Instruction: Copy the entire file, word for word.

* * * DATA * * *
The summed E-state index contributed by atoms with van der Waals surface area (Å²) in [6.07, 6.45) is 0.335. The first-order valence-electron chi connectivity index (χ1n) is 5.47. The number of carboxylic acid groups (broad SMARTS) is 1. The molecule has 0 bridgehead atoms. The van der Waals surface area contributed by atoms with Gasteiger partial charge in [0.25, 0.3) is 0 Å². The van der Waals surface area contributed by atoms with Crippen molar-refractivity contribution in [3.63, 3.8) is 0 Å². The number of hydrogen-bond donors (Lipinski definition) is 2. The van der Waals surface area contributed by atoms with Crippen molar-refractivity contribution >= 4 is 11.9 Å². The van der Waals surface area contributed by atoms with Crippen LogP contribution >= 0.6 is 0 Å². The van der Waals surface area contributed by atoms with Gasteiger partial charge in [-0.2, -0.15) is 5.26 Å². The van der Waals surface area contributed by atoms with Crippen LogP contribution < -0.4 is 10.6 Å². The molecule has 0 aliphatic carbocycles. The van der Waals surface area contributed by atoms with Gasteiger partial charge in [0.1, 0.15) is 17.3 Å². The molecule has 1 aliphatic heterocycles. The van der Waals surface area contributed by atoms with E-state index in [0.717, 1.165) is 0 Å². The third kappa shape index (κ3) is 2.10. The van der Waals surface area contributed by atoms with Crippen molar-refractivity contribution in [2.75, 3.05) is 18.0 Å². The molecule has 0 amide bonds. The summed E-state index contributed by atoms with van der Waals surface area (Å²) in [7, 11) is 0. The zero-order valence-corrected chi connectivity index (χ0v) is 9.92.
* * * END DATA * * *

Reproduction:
The summed E-state index contributed by atoms with van der Waals surface area (Å²) in [6.07, 6.45) is 0.335. The first-order valence-electron chi connectivity index (χ1n) is 5.47. The number of carboxylic acid groups (broad SMARTS) is 1. The molecule has 0 bridgehead atoms. The van der Waals surface area contributed by atoms with Gasteiger partial charge in [0.25, 0.3) is 0 Å². The van der Waals surface area contributed by atoms with Crippen molar-refractivity contribution in [3.63, 3.8) is 0 Å². The number of hydrogen-bond donors (Lipinski definition) is 2. The van der Waals surface area contributed by atoms with Crippen molar-refractivity contribution >= 4 is 11.9 Å². The van der Waals surface area contributed by atoms with Crippen LogP contribution >= 0.6 is 0 Å². The van der Waals surface area contributed by atoms with Gasteiger partial charge in [-0.2, -0.15) is 5.26 Å². The van der Waals surface area contributed by atoms with Crippen LogP contribution < -0.4 is 10.6 Å². The molecule has 0 aliphatic carbocycles. The van der Waals surface area contributed by atoms with Gasteiger partial charge in [0.1, 0.15) is 17.3 Å². The molecule has 1 aliphatic heterocycles. The van der Waals surface area contributed by atoms with E-state index in [0.717, 1.165) is 0 Å². The third kappa shape index (κ3) is 2.10. The van der Waals surface area contributed by atoms with Crippen molar-refractivity contribution in [2.75, 3.05) is 18.0 Å². The molecule has 0 amide bonds. The summed E-state index contributed by atoms with van der Waals surface area (Å²) in [7, 11) is 0. The zero-order valence-corrected chi connectivity index (χ0v) is 9.92.